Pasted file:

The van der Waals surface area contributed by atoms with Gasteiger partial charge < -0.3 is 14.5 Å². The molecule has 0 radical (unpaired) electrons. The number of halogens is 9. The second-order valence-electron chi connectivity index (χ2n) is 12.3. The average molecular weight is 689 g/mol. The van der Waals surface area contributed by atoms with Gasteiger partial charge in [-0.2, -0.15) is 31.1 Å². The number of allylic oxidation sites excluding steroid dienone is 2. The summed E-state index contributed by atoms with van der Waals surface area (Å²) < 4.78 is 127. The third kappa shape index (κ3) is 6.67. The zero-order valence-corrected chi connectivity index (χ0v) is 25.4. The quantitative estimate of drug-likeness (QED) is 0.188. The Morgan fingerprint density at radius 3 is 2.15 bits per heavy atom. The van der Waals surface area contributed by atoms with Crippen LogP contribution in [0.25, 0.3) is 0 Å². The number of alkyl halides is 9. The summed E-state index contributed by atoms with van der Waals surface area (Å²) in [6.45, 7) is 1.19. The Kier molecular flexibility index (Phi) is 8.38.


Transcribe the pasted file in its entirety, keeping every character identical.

The van der Waals surface area contributed by atoms with Gasteiger partial charge < -0.3 is 14.5 Å². The molecule has 0 radical (unpaired) electrons. The number of halogens is 9. The second-order valence-electron chi connectivity index (χ2n) is 12.3. The average molecular weight is 689 g/mol. The van der Waals surface area contributed by atoms with Gasteiger partial charge in [-0.2, -0.15) is 31.1 Å². The number of allylic oxidation sites excluding steroid dienone is 2. The summed E-state index contributed by atoms with van der Waals surface area (Å²) < 4.78 is 127. The third kappa shape index (κ3) is 6.67. The zero-order valence-corrected chi connectivity index (χ0v) is 25.4. The quantitative estimate of drug-likeness (QED) is 0.188. The Morgan fingerprint density at radius 3 is 2.15 bits per heavy atom. The van der Waals surface area contributed by atoms with Crippen LogP contribution in [0.25, 0.3) is 0 Å². The number of alkyl halides is 9. The summed E-state index contributed by atoms with van der Waals surface area (Å²) in [6.45, 7) is 1.19. The Kier molecular flexibility index (Phi) is 8.38.